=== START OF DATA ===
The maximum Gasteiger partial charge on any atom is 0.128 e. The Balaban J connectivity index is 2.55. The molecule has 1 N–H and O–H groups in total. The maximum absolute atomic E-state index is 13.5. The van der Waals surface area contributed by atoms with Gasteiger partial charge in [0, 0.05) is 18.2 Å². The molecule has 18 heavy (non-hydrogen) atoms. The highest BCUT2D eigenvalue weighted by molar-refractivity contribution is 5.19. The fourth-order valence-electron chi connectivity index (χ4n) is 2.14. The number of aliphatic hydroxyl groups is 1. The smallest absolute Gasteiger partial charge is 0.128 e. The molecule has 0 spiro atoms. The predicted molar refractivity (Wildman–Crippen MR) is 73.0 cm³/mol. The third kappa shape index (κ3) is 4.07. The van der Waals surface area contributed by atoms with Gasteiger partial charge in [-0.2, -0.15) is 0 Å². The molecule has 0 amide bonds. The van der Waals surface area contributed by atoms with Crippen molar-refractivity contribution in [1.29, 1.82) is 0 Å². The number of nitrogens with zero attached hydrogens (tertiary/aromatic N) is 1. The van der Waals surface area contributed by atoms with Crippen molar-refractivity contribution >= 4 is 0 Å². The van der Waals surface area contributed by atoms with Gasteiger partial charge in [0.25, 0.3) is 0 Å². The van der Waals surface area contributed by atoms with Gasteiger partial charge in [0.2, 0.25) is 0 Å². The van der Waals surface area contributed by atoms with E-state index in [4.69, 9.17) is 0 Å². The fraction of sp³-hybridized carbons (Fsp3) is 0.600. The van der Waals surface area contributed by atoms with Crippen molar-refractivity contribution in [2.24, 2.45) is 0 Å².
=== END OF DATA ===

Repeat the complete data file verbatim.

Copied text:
The maximum Gasteiger partial charge on any atom is 0.128 e. The Balaban J connectivity index is 2.55. The molecule has 1 N–H and O–H groups in total. The maximum absolute atomic E-state index is 13.5. The van der Waals surface area contributed by atoms with Gasteiger partial charge in [0, 0.05) is 18.2 Å². The molecule has 18 heavy (non-hydrogen) atoms. The highest BCUT2D eigenvalue weighted by molar-refractivity contribution is 5.19. The fourth-order valence-electron chi connectivity index (χ4n) is 2.14. The number of aliphatic hydroxyl groups is 1. The smallest absolute Gasteiger partial charge is 0.128 e. The molecule has 0 spiro atoms. The predicted molar refractivity (Wildman–Crippen MR) is 73.0 cm³/mol. The third kappa shape index (κ3) is 4.07. The van der Waals surface area contributed by atoms with Gasteiger partial charge in [-0.2, -0.15) is 0 Å². The molecule has 0 amide bonds. The van der Waals surface area contributed by atoms with Crippen molar-refractivity contribution in [1.29, 1.82) is 0 Å². The number of nitrogens with zero attached hydrogens (tertiary/aromatic N) is 1. The van der Waals surface area contributed by atoms with Crippen molar-refractivity contribution >= 4 is 0 Å². The van der Waals surface area contributed by atoms with Gasteiger partial charge in [0.25, 0.3) is 0 Å². The van der Waals surface area contributed by atoms with Gasteiger partial charge in [0.2, 0.25) is 0 Å². The van der Waals surface area contributed by atoms with E-state index in [4.69, 9.17) is 0 Å². The fraction of sp³-hybridized carbons (Fsp3) is 0.600. The van der Waals surface area contributed by atoms with Crippen molar-refractivity contribution in [2.24, 2.45) is 0 Å².